This story is by Robin D. Johnson and was part of our 2022 Spring Writing Contest. You can find all the writing contest stories here.
The doctors said it was asbestos that had been secretly destroying his lung tissue and was now taking his life. I was speechless, even stunned. Recently in a pathology class it was explained how asbestos poisoning is one of the most lethal diseases out there. Adding to the shock was the consensus that my grandfather was the most energetic and healthy 75-year-old around town. He had shown no symptoms, had no health complaints, and my grandmother testified to his usual zest for life as they departed for Atlanta on a senior citizen trip. Grandpa was particularly excited about a planned ballpark visit to watch his beloved Pittsburgh Pirates. But after a day of sudden harsh coughing and a frightening struggle for air, an emergency room visit was necessary. He was the dude everybody thought would live to be a hundred, but it was not in the cards. The hidden asbestos particles had been doing their insidious work for decades. It was a somber journey when transported home to the West Virginia hills to die.
Grandpa worked for seventeen years in the coal mines of West Virginia, beginning at the age of sixteen in 1920. There was concern about effects from the omnipresent coal dust in those dangerous mines (‘black lung’), or perhaps from a lethal methane gas leak or the occasional ceiling collapse. In those days he made 75 cents per day for an eight-hour shift and was paid partially in company ‘scrip,’ which could only be spent in the ‘company’ store (reminiscent of the iconic Tennessee Ernie Ford song, Sixteen Tons). Some workdays in new tunnels he could never stand up completely straight. Other days he stood and worked in 6-12 inches of water the entire shift. Eventually union organizers from the northeast came in, the guns came out, and when the lead started flying-with the effusion of blood-he decided he’d had enough (especially with three young sons). Having an affinity for electrical work, he soon got out of the mines and with a sense of relief become a bona fide electrician in the above-ground world.
The Great Depression of 1929 affected everyone. Cash was in short supply, food lines were common, and millions of Americans were suddenly poor and out of work. As this lasted right up to and through World War II, the young electrician would go anywhere for work and a paycheck. One of his early jobs was at the production site for the Manhattan Project in Oak Ridge, Tennessee, where he and thousands of others unknowingly helped build the atomic bomb. Later he would go to big cities like Pittsburgh and New York to help build skyscrapers, with my precious and supportive hillbilly grandmother in tow. Grandpa finally retired in 1968, but the seeds of disease were sown and stirring. Asbestos was commonly used back then as insulation in many of these large buildings.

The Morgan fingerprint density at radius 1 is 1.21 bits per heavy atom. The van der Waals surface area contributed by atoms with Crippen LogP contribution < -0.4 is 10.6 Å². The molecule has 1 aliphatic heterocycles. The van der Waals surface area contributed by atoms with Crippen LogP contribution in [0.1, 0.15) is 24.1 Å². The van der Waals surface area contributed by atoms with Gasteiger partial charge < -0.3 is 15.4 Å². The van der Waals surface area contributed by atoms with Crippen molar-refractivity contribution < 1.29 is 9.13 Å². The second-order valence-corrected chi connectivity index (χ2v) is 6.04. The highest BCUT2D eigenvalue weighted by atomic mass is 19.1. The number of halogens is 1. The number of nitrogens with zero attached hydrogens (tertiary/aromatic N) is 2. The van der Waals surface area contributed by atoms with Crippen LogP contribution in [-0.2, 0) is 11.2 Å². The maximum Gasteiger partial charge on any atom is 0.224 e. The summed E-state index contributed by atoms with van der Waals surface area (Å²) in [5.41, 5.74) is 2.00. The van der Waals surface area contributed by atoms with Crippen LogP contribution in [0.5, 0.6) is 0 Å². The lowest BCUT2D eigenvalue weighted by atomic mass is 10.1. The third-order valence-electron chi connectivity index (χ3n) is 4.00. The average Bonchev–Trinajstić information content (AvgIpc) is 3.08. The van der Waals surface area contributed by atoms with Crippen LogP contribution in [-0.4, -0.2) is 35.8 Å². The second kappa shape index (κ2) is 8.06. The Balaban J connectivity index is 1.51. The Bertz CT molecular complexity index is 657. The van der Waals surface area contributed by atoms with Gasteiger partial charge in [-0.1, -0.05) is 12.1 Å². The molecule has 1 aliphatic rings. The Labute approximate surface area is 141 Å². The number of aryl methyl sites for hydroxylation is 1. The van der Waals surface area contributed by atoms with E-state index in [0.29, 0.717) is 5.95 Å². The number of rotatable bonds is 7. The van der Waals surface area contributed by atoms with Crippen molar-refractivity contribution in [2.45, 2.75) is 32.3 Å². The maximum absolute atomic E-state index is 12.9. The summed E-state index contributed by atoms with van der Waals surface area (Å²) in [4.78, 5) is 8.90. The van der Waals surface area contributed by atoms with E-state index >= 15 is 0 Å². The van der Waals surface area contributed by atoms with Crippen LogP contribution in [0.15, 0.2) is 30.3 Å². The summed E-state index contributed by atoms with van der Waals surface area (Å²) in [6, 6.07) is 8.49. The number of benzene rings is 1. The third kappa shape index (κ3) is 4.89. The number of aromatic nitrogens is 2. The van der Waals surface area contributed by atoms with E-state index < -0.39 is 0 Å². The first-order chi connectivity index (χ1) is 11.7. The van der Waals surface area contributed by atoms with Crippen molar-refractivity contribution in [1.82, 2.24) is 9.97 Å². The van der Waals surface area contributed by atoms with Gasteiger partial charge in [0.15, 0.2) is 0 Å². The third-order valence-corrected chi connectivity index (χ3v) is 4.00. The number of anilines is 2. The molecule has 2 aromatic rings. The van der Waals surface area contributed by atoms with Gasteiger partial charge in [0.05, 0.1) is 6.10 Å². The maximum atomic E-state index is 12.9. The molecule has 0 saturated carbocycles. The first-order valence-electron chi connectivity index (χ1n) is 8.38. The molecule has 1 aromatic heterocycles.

My grandfather loved to compete, whether playing cards or games, debating the merits of political candidates, growing the prettiest roses, verbally sparring about the greatest baseball hitter, or racing me in the forty-yard dash. A halfway-decent athlete myself, I was embarrassed (shocked, actually) when he beat me in that sprint when I was sixteen. He enjoyed dressing up sharply, always within his means, perhaps due to the lack thereof when growing up in the remote and hard coal country hollows. As with many leaders and people of character and despite humble beginnings, my grandfather was self-educated and ever-learning. He was always working on his vocabulary and loved to read. Grandpa was not a know-it-all; he just wanted to know it all. He was always fun to be around, and if challenged for just one appropriate word for the essence of his personality, it would probably be enthusiasm. Surprisingly, this can mean divinely inspired, or the God within. He loved to travel when he could, although my sweet grandmother was barely lukewarm about that (probably because she was afraid of thunderstorms). I remember later in his life when we were chatting about El Capitan at Yosemite and the Grand Canyon, he excitedly proclaimed: “I’d really like to go there and explore.” My soft-spoken grandmother was surprised and asked, “Why would you want to do that?” He just looked at her with that usual sparkle and said, “Because it’s there!”